Philadelphia Mayor Jim Kenney cannot be any more of an economics ignoramus. He suggests that a proposed city tax on sugary drinks will hit beverage makers, not consumers.
“Let me make this very clear. My proposed sugary beverage tax is a corporate tax — plain and simple,” Mr. Kenney wrote for The Huffington Post. Why, it would be “immoral and completely hypocritical” for big business to pass the tax along to customers, he said.
More’s the pity that Philly’s leftist mayor isn’t grounded in reality: A study by University of California researchers found that up to 70 percent of the soda tax in Berkeley, Calif., is passed along to consumers.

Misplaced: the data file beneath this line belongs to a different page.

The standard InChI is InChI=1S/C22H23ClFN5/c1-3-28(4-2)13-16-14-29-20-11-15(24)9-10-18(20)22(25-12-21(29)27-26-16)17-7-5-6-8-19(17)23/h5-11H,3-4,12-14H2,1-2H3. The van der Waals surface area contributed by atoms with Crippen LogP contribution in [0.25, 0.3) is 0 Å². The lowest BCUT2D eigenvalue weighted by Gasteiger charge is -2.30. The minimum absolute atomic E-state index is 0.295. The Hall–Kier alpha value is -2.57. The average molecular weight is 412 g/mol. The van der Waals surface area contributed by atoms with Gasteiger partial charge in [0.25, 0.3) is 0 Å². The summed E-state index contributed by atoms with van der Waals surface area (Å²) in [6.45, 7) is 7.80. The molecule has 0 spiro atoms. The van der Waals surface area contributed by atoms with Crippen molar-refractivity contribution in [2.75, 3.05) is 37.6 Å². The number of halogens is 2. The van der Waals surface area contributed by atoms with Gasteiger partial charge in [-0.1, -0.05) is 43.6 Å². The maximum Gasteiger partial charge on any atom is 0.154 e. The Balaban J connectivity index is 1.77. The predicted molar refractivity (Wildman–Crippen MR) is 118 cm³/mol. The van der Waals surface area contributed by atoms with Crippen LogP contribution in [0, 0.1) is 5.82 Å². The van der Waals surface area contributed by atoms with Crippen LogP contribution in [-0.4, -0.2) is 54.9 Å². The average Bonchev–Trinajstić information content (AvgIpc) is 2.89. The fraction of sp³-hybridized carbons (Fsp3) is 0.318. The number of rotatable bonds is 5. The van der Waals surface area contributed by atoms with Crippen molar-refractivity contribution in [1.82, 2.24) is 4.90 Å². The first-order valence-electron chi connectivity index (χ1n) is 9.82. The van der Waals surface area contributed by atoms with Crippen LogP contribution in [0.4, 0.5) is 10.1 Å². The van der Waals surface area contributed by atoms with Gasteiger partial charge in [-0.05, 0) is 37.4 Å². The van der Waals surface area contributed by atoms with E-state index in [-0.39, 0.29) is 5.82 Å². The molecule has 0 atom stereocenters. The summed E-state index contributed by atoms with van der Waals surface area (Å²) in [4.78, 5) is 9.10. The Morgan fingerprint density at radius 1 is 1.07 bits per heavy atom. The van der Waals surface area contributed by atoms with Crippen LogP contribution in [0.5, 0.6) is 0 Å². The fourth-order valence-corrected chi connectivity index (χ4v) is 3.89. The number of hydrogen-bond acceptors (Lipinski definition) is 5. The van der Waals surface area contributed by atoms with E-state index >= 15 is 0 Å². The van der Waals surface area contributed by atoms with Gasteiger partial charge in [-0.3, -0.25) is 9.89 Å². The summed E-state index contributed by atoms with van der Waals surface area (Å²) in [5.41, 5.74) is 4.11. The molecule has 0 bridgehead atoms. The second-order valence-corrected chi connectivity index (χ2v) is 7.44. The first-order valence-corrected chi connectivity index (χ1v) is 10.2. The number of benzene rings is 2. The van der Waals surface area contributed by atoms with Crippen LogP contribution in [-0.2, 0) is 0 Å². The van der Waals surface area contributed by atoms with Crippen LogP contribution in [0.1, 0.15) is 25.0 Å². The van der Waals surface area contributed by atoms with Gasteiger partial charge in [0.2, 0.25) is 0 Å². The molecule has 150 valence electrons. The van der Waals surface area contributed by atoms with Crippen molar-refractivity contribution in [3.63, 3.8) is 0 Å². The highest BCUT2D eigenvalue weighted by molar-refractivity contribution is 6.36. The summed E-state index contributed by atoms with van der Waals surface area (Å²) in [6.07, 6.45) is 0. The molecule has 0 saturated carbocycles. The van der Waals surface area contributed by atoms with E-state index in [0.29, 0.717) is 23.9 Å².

Kenney’s tax proposal is projected to add $2.16 to the cost of a six-pack of pop. That’s incentive enough for mobile Philly shoppers to buy their soft drinks in nearby New Jersey. So, who’ll get tapped the deepest? Most likely low-income residents.
Among beneficiaries of the estimated $400 million in new revenue will be the city’s pre-school cheerleaders. Never mind that the benefits of universal pre-school are, at best, mixed, according to a study by the American Enterprise Institute. (Kids in pre-K programs show no significant gains by third grade compared with their non-preschool peers).
But whether it’s a tax on soda — or just about anything else — a liberal and his “logic” tend to fizzle like flat soda.